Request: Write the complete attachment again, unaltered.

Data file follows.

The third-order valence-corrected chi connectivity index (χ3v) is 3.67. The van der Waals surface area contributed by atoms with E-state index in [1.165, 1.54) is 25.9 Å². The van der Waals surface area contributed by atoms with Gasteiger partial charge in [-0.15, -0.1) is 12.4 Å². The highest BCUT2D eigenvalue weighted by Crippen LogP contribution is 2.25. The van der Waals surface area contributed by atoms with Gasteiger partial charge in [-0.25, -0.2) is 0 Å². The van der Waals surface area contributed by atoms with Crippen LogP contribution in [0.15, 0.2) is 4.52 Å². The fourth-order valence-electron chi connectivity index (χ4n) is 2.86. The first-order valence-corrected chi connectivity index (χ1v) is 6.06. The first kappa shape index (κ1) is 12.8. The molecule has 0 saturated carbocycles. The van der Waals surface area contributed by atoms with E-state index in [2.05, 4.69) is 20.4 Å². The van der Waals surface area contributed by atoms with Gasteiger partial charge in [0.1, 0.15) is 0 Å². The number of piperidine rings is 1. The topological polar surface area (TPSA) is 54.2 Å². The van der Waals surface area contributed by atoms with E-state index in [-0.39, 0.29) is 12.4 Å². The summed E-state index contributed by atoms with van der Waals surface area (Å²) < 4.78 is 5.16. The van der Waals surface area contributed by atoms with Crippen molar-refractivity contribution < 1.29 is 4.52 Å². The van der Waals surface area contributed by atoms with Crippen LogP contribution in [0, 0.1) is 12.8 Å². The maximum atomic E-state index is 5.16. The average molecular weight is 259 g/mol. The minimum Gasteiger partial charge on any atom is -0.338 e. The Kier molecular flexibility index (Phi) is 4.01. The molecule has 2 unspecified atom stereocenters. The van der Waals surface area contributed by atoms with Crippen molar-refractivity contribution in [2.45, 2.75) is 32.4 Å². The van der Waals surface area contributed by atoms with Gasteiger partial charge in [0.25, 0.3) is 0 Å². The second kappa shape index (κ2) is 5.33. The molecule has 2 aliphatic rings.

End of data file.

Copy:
The third-order valence-corrected chi connectivity index (χ3v) is 3.67. The van der Waals surface area contributed by atoms with E-state index in [1.165, 1.54) is 25.9 Å². The van der Waals surface area contributed by atoms with Gasteiger partial charge in [-0.15, -0.1) is 12.4 Å². The highest BCUT2D eigenvalue weighted by Crippen LogP contribution is 2.25. The van der Waals surface area contributed by atoms with Gasteiger partial charge in [-0.25, -0.2) is 0 Å². The van der Waals surface area contributed by atoms with Crippen LogP contribution in [0.15, 0.2) is 4.52 Å². The fourth-order valence-electron chi connectivity index (χ4n) is 2.86. The first-order valence-corrected chi connectivity index (χ1v) is 6.06. The first kappa shape index (κ1) is 12.8. The molecule has 0 saturated carbocycles. The van der Waals surface area contributed by atoms with E-state index in [2.05, 4.69) is 20.4 Å². The van der Waals surface area contributed by atoms with Gasteiger partial charge in [0.1, 0.15) is 0 Å². The number of piperidine rings is 1. The topological polar surface area (TPSA) is 54.2 Å². The van der Waals surface area contributed by atoms with E-state index in [-0.39, 0.29) is 12.4 Å². The summed E-state index contributed by atoms with van der Waals surface area (Å²) < 4.78 is 5.16. The van der Waals surface area contributed by atoms with Crippen molar-refractivity contribution < 1.29 is 4.52 Å². The van der Waals surface area contributed by atoms with Crippen LogP contribution in [0, 0.1) is 12.8 Å². The maximum atomic E-state index is 5.16. The average molecular weight is 259 g/mol. The minimum Gasteiger partial charge on any atom is -0.338 e. The Kier molecular flexibility index (Phi) is 4.01. The molecule has 2 unspecified atom stereocenters. The van der Waals surface area contributed by atoms with Crippen molar-refractivity contribution in [2.45, 2.75) is 32.4 Å². The van der Waals surface area contributed by atoms with Gasteiger partial charge in [0.25, 0.3) is 0 Å². The second kappa shape index (κ2) is 5.33. The molecule has 2 aliphatic rings.